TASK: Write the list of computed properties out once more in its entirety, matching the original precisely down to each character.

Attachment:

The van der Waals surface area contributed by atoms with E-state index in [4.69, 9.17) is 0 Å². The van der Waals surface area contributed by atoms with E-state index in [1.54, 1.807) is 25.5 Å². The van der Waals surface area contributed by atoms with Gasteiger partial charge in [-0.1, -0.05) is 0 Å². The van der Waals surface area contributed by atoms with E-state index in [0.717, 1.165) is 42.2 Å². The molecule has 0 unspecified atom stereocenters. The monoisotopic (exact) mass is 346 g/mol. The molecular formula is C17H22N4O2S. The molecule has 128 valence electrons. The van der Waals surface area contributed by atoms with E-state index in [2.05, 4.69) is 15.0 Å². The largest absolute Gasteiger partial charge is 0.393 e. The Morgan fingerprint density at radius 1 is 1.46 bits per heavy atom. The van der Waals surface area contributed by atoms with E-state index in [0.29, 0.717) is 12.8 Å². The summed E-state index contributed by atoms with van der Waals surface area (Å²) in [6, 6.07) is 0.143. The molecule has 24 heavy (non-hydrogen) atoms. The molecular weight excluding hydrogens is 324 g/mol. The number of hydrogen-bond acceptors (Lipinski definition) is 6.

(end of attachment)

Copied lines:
The van der Waals surface area contributed by atoms with E-state index in [4.69, 9.17) is 0 Å². The van der Waals surface area contributed by atoms with E-state index in [1.54, 1.807) is 25.5 Å². The van der Waals surface area contributed by atoms with Gasteiger partial charge in [-0.1, -0.05) is 0 Å². The van der Waals surface area contributed by atoms with E-state index in [0.717, 1.165) is 42.2 Å². The molecule has 0 unspecified atom stereocenters. The monoisotopic (exact) mass is 346 g/mol. The molecular formula is C17H22N4O2S. The molecule has 128 valence electrons. The van der Waals surface area contributed by atoms with E-state index in [2.05, 4.69) is 15.0 Å². The largest absolute Gasteiger partial charge is 0.393 e. The Morgan fingerprint density at radius 1 is 1.46 bits per heavy atom. The van der Waals surface area contributed by atoms with E-state index in [0.29, 0.717) is 12.8 Å². The summed E-state index contributed by atoms with van der Waals surface area (Å²) in [6, 6.07) is 0.143. The molecule has 24 heavy (non-hydrogen) atoms. The molecular weight excluding hydrogens is 324 g/mol. The number of hydrogen-bond acceptors (Lipinski definition) is 6.